Once in a great while, storms laden with sufficient moisture make it past the coastal ranges and Sierra Nevada to create the opportunity to see one of the more magical moments of the California Deserts: water and snow. The most memorable of such storms in the past 100+ years was the winter of 2004-2005, which dumped over 37 inches of rain in the LA basin. Adventurers from across the country flocked to what is typically one of the driest places in California, to do what? Go kayaking. Of course, why not?! Yes, the salt flats of Badwater, Death Valley, had flooded with an impressive 16 inches of salty water. What followed were some of the most spectacular desert wildflower blooms the desert parks have ever seen. This past week, Southern California received 600% more rain than it would in a typical week at this time of year – about 8 inches in Los Angeles, and up to 2 inches in the Death Valley area (http://water.weather.gov/). While this in no way compares to 2005, I wasn’t in California in 2005, so I jumped at the opportunity to see what a wet Death Valley might look like. I didn’t get to go kayaking, in fact, my feet hardly got wet, but it was still a special experience!

As of Friday morning, all roads in Death Valley except highway 190 were closed. I tried calling the ranger station several times, but kept getting a busy tone. Eventually I got through – the ranger was surprised to find out I was speaking to him from Pasadena. You see, they hadn’t had contact with the outside world (phone or internet) for the past 24 hours, until I got through. Well, I waited patiently until I finally found confirmation that Badwater road had opened (conditions). Within 20 minutes I was packed and on the way, and five hours later I arrived at Badwater, in the dark, only to find it dry. Hmm.. there must be water somewhere! I proceeded to scout the area by moon and flash light. Eventually I found some nice pools between the hexagonal salt formations. At least I’d be able to sleep that night, until 4:15am, when my alarm went off a full 2 hours and 45 minutes before sunrise. I hadn’t taken my GPS with me when scouting (to tag my spot), and I sure didn’t want to miss the sunrise while trying to find it back! Of course, it wasn’t that hard to relocate, so I had a full 2 hours to contemplate my existence under the stars twinkling above and below me. Reflected in those same zen pools (elevation: -282 feet) was the snowy crest of Telescope Peak, 2.14 vertical miles above me. It truly was a delightful place to be – and just the start of a wonderful day in the desert, more later.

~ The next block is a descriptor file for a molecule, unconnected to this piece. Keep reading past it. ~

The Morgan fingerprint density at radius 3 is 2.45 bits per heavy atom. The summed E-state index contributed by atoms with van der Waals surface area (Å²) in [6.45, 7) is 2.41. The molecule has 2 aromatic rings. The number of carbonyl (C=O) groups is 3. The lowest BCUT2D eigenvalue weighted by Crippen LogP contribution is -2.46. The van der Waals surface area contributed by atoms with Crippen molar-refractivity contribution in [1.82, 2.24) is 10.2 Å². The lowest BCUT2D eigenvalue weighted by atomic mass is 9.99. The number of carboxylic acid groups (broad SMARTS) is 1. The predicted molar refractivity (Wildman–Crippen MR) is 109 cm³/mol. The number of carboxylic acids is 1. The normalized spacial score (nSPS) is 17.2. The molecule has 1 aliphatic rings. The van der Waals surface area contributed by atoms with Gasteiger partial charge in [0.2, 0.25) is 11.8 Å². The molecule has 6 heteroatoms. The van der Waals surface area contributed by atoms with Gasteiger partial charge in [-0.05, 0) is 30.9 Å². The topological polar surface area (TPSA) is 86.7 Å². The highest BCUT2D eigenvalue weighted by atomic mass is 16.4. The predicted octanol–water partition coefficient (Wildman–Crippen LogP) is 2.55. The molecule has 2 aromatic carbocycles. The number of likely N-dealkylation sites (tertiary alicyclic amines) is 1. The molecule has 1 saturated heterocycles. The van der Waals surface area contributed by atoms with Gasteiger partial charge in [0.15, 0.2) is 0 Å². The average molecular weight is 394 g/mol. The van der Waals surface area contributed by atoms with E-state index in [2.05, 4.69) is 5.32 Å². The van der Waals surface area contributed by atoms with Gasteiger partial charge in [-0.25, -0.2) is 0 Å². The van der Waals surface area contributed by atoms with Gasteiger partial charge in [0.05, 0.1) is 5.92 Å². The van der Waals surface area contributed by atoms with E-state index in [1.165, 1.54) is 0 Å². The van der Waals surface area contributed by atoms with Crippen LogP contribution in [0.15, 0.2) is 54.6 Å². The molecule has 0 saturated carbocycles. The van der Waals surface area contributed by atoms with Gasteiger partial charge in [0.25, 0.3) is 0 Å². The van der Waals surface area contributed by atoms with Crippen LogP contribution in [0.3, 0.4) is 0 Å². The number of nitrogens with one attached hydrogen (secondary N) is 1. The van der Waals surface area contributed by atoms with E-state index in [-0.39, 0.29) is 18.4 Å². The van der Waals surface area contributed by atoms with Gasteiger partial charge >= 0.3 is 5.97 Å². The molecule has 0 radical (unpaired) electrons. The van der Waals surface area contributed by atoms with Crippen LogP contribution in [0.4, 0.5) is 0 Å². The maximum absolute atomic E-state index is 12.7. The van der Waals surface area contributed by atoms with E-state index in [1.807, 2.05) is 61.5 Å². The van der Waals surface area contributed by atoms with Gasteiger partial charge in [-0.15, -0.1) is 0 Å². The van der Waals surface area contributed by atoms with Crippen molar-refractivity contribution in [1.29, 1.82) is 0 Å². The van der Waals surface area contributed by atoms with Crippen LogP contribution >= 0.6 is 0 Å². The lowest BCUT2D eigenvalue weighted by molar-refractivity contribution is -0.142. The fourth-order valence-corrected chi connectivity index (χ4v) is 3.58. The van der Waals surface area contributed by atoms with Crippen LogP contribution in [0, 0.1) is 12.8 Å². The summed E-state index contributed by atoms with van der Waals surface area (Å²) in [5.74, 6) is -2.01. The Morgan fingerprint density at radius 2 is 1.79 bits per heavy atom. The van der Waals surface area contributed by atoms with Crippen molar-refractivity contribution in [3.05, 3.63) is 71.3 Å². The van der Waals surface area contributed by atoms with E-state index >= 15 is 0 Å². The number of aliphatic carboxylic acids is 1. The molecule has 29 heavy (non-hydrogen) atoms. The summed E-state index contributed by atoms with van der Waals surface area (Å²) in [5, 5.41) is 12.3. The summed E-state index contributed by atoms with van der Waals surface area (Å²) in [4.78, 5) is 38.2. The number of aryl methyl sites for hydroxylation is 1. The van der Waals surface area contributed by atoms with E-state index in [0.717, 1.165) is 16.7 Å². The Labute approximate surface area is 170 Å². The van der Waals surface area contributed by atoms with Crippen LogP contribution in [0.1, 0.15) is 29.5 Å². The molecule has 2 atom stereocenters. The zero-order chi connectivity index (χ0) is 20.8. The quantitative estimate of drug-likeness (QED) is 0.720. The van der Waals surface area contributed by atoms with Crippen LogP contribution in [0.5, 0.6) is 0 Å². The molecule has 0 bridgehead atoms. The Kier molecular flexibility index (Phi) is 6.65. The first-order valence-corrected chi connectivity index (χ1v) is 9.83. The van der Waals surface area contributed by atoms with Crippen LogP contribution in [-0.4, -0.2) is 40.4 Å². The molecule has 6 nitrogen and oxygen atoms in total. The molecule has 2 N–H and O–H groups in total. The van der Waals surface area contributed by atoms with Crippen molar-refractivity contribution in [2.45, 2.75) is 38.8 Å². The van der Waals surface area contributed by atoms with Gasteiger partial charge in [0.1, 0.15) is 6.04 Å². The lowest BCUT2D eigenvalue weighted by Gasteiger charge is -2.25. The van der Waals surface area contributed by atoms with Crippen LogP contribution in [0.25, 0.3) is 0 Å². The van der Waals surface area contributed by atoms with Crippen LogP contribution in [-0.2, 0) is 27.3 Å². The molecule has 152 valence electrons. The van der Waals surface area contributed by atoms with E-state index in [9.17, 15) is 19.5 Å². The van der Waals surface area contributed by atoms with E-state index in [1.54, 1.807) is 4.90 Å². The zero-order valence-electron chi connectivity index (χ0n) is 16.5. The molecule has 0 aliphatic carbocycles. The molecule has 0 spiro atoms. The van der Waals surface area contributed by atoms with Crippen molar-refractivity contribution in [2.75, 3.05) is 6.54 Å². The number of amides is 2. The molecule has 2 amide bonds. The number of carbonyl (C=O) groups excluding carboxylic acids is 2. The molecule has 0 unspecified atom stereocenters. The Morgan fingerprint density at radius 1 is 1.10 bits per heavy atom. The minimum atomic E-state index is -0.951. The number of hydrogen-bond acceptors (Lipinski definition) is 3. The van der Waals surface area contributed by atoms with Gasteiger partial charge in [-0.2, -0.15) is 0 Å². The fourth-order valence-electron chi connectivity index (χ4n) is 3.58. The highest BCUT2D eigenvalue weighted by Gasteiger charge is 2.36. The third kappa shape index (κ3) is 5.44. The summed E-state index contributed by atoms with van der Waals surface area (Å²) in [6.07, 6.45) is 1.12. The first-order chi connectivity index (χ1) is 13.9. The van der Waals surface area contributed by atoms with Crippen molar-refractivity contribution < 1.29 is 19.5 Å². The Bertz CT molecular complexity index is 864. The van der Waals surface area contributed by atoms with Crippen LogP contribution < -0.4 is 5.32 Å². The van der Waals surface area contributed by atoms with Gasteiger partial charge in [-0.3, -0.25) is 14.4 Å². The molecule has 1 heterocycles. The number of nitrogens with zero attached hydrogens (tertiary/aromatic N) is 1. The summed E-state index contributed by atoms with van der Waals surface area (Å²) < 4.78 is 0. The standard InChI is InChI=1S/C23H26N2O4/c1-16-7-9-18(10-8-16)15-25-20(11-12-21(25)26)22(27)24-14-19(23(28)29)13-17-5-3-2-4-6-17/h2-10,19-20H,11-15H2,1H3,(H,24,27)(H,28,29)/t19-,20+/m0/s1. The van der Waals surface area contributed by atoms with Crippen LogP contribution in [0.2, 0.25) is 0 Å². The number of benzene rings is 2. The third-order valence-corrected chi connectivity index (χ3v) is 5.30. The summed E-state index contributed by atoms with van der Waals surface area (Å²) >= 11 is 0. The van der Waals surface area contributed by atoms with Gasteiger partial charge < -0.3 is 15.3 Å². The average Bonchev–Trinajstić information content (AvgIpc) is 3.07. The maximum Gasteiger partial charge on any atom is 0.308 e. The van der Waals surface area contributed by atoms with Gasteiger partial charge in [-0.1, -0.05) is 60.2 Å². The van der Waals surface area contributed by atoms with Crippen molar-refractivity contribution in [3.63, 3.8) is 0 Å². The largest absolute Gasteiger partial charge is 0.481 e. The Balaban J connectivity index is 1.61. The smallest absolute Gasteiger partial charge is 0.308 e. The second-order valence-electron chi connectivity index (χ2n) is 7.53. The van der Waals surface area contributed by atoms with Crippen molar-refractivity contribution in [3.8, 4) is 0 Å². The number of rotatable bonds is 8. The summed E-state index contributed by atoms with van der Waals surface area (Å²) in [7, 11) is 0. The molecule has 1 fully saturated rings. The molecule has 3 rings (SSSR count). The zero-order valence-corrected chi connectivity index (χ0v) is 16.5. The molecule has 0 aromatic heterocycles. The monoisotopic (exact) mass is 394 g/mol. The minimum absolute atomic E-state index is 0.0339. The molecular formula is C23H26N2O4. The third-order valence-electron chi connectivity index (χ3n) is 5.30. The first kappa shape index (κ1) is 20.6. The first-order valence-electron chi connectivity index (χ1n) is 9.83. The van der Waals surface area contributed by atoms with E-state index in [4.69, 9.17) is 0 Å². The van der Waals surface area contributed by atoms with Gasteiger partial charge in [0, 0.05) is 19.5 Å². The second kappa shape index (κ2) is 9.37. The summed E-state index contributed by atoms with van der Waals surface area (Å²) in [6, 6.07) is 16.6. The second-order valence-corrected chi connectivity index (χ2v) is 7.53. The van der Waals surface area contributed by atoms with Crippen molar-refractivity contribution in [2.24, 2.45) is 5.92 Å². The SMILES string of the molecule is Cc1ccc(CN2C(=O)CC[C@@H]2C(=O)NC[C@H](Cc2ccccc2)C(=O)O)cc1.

“Flooded” ~ Badwater, Death Valley National Park, CA
The Tech: Canon 5D2, 16-35mm mkII, tripod
Exposure (primary): iso 200, f/16, 1/6th sec
Notes: Two exposure blend. I processed this with a cool white balance throughout most of the scene to enhance the refreshing experience of water in the desert.

Will these impressive rains bring an impressive display of wildflowers? It’s hard to tell, but with the lack of much rainfall earlier in the year it likely won’t be quite the paradise of 2005. Time will tell. Plants that bloom later in the year, such as cacti, will likely fair better. (http://www.yumasun.com/news/rain-55586-yuma-wildflowers.html, http://www.maturango.org/DeathV.html, thank you Michael Gordon and G Dan Mitchell for the links).

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5 Comments to “The Rains”

  1. Charles Frey says:

    Sometimes just a subtle amount of water is better than the flood of ’04-’05. I like the pools captured by the hexagonal formations and especially the reflection, as well. I agree with the choice for a cool tone, as it makes the warm tones on the snow-capped mountains pop even more.

  2. selina says:

    I visited after the 05 flood and bad waters was knee deep in water. These little pools of strange hex salt shape with the sun kissed mountains makes for a better photo op. This photo stand out and a great shot. Visiting a flooded bad waters area was fun and amazing, but if you didn’t have mountains in the shot, you could of been at a strange lake.

  3. Aleks says:

    I was wondering what the place looked like after all of this rain. Glad you were there to document it. And it’s really awesome that you had just enough water to make the place unique and familiar at the same time.

  4. […] in half an inch of water on the flooded Badwater salt flats is a magical way to start the day. Fortunately, in a place like Death Valley, it really […]

  5. Isabel says:

    “Flooded” looks really great, Floris!
    Good luck with wildflower shooting this year!
    Best wishes from Europe,